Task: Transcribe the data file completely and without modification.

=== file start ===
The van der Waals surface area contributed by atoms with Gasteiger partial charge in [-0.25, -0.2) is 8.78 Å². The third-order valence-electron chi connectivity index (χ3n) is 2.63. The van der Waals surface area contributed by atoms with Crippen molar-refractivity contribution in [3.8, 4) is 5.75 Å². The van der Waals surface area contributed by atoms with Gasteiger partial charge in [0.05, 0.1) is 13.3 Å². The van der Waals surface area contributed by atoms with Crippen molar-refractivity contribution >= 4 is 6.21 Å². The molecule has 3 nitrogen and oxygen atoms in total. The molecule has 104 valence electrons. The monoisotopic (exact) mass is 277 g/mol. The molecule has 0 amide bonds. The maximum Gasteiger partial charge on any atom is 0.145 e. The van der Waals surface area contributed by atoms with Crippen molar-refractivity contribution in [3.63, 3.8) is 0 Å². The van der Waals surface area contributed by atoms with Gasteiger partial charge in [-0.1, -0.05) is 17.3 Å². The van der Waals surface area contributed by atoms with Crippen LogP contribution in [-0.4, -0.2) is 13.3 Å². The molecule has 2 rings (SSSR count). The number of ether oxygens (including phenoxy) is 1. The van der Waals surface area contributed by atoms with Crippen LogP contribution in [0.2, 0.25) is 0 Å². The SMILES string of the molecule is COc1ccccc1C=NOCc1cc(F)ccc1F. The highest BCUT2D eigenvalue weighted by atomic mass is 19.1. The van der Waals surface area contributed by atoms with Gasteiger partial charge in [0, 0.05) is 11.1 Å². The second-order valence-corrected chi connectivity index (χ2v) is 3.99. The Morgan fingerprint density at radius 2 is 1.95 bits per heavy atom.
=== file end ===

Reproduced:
The van der Waals surface area contributed by atoms with Gasteiger partial charge in [-0.25, -0.2) is 8.78 Å². The third-order valence-electron chi connectivity index (χ3n) is 2.63. The van der Waals surface area contributed by atoms with Crippen molar-refractivity contribution in [3.8, 4) is 5.75 Å². The van der Waals surface area contributed by atoms with Gasteiger partial charge in [0.05, 0.1) is 13.3 Å². The van der Waals surface area contributed by atoms with Crippen molar-refractivity contribution >= 4 is 6.21 Å². The molecule has 3 nitrogen and oxygen atoms in total. The molecule has 104 valence electrons. The monoisotopic (exact) mass is 277 g/mol. The molecule has 0 amide bonds. The maximum Gasteiger partial charge on any atom is 0.145 e. The van der Waals surface area contributed by atoms with Crippen molar-refractivity contribution in [3.63, 3.8) is 0 Å². The van der Waals surface area contributed by atoms with Gasteiger partial charge in [-0.1, -0.05) is 17.3 Å². The van der Waals surface area contributed by atoms with Crippen LogP contribution in [-0.4, -0.2) is 13.3 Å². The molecule has 2 rings (SSSR count). The number of ether oxygens (including phenoxy) is 1. The van der Waals surface area contributed by atoms with Crippen LogP contribution in [0.2, 0.25) is 0 Å². The SMILES string of the molecule is COc1ccccc1C=NOCc1cc(F)ccc1F. The highest BCUT2D eigenvalue weighted by atomic mass is 19.1. The van der Waals surface area contributed by atoms with Gasteiger partial charge in [0, 0.05) is 11.1 Å². The second-order valence-corrected chi connectivity index (χ2v) is 3.99. The Morgan fingerprint density at radius 2 is 1.95 bits per heavy atom.